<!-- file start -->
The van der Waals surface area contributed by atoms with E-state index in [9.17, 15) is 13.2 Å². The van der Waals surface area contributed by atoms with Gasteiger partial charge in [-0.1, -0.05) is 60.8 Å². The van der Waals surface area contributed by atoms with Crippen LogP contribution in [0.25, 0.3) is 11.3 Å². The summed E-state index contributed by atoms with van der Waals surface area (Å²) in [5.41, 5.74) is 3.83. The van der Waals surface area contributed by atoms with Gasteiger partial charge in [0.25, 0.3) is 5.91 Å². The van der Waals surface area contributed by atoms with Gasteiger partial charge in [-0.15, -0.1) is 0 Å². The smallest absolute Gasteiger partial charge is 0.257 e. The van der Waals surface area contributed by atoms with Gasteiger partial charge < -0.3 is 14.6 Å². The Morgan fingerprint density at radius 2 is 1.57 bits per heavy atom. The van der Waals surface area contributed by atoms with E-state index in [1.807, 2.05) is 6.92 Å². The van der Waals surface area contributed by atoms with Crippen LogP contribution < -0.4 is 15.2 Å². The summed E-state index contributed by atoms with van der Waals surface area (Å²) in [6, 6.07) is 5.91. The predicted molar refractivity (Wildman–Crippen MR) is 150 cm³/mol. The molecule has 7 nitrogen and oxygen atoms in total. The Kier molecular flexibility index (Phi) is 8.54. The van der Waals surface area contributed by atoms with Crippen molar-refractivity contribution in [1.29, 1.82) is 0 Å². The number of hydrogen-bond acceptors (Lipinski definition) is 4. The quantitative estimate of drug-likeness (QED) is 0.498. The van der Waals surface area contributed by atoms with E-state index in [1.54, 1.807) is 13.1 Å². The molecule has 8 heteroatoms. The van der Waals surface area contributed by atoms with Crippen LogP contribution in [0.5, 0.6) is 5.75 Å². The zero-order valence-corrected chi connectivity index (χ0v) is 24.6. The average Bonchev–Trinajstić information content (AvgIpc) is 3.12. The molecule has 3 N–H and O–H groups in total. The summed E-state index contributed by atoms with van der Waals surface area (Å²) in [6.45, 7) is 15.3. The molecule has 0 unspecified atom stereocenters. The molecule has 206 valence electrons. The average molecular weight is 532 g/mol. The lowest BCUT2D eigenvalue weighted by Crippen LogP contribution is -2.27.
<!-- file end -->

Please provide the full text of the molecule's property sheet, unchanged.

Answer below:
The van der Waals surface area contributed by atoms with E-state index in [9.17, 15) is 13.2 Å². The van der Waals surface area contributed by atoms with Gasteiger partial charge in [-0.1, -0.05) is 60.8 Å². The van der Waals surface area contributed by atoms with Crippen LogP contribution in [0.25, 0.3) is 11.3 Å². The summed E-state index contributed by atoms with van der Waals surface area (Å²) in [5.41, 5.74) is 3.83. The van der Waals surface area contributed by atoms with Gasteiger partial charge in [0.25, 0.3) is 5.91 Å². The van der Waals surface area contributed by atoms with Gasteiger partial charge in [-0.15, -0.1) is 0 Å². The smallest absolute Gasteiger partial charge is 0.257 e. The van der Waals surface area contributed by atoms with Gasteiger partial charge < -0.3 is 14.6 Å². The Morgan fingerprint density at radius 2 is 1.57 bits per heavy atom. The van der Waals surface area contributed by atoms with E-state index in [1.807, 2.05) is 6.92 Å². The van der Waals surface area contributed by atoms with Crippen LogP contribution < -0.4 is 15.2 Å². The summed E-state index contributed by atoms with van der Waals surface area (Å²) in [6, 6.07) is 5.91. The predicted molar refractivity (Wildman–Crippen MR) is 150 cm³/mol. The molecule has 7 nitrogen and oxygen atoms in total. The Kier molecular flexibility index (Phi) is 8.54. The van der Waals surface area contributed by atoms with Crippen molar-refractivity contribution in [1.29, 1.82) is 0 Å². The number of hydrogen-bond acceptors (Lipinski definition) is 4. The quantitative estimate of drug-likeness (QED) is 0.498. The van der Waals surface area contributed by atoms with E-state index in [1.54, 1.807) is 13.1 Å². The molecule has 8 heteroatoms. The van der Waals surface area contributed by atoms with Crippen LogP contribution in [0.5, 0.6) is 5.75 Å². The zero-order valence-corrected chi connectivity index (χ0v) is 24.6. The average Bonchev–Trinajstić information content (AvgIpc) is 3.12. The molecule has 3 N–H and O–H groups in total. The summed E-state index contributed by atoms with van der Waals surface area (Å²) in [6.45, 7) is 15.3. The molecule has 0 unspecified atom stereocenters. The molecule has 206 valence electrons. The average molecular weight is 532 g/mol. The lowest BCUT2D eigenvalue weighted by Crippen LogP contribution is -2.27.